Take great care to phrase your explanations and interventions in as little academic jargon as possible. For example:
What does “elaborate more” mean to a young writer (Carless, 2006)? Instead, consider: “As your reader, I do not see your connection between __________ and __________. Rewrite this sentence to show…”
Comments discussing tone/voice are especially opaque to many student writers (Still, 2010). Contrast the infamous “awk.” with “Your phrasing in this sentence will confuse your reader because __________. When I confront awkward sentences like these in my own writing, I read them aloud and then look away from the screen and try to say aloud what I want the sentence to say. Use this process to delete and rewrite this sentence and the other sentences I’ve highlighted.”
Do students learn from praise?
Students say they want more praise in the written comments on their writing (Cho et al., 2006; Weaver, 2006), but research suggests that positive feedback is often ineffective:
Positive comments have the lowest benefit among all kinds of observed feedback (Hattie and Timperley, 2007).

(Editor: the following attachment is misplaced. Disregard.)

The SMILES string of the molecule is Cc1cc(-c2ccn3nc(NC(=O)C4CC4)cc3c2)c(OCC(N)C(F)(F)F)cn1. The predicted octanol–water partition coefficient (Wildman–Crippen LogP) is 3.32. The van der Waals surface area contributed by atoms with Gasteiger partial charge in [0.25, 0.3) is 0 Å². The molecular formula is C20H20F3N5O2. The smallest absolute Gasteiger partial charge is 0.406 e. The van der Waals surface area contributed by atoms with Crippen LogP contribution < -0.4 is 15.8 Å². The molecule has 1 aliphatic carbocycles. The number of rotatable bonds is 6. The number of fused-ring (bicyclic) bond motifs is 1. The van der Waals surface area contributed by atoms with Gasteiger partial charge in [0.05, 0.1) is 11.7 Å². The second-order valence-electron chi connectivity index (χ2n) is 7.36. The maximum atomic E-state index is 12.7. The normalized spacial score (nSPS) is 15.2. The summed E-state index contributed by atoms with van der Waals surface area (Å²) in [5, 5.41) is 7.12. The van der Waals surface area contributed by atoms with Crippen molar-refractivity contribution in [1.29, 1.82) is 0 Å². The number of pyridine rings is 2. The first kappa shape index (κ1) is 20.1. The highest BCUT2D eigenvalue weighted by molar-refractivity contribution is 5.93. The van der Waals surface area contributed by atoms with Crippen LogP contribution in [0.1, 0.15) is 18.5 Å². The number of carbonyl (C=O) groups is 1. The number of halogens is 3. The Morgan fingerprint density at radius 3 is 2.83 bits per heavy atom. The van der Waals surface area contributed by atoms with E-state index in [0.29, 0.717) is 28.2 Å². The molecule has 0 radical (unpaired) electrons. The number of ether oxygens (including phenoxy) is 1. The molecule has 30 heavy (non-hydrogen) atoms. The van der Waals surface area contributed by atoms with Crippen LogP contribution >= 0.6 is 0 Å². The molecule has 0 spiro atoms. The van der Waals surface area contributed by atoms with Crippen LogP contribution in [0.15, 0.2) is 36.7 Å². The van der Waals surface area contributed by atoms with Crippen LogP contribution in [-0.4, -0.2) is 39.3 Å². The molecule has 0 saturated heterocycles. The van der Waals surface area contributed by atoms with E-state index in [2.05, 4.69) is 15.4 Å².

Positive comments confuse students (Hyland & Hyland, 2001).
Positive comments give students less reason to improve (Sommers, 2006).
Positive comments may be ineffective because praise is less text-specific than criticism (Ferris, 2014), and positive comments tend to appear at the beginning of a critique (Weaver, 2006). Consider the ubiquitous “This is a good idea, but…”
To use positive comments to instill your students with confidence that they can grow as writers, describe an essay’s strengths in as much detail as you describe its weaknesses:
Identify a strength more concrete than an essay’s “idea” or “tone.” Find a strength so specific that you can point to or quote a phrase, sentence, or paragraph that your student can frame and hang on the wall.
Identify strengths that are repeatable and transferable, so students can return to them in later writing.
Identify a strength that is not also going to be weakness in some respect. Students distrust the rhetoric of “Good thesis, but…”
Explain how the strong passage meets the reader’s needs or satisfies one of the goals of the assignment: “This comparison helped persuade me because __________.”
How much time does it take to write good comments?
No research supports the idea that more time spent commenting leads to greater student learning.
Hewett (2011) suggests that beginning writers are able to learn and execute only 2 writing tasks through written feedback. Ferris (1997) saw comments as short as 6–15 words lead to substantial revisions.
These findings may be at the low end of the scale, but it is possible within 20 minutes to identify 3–4 significant learning needs, and to craft interventions to fit each need.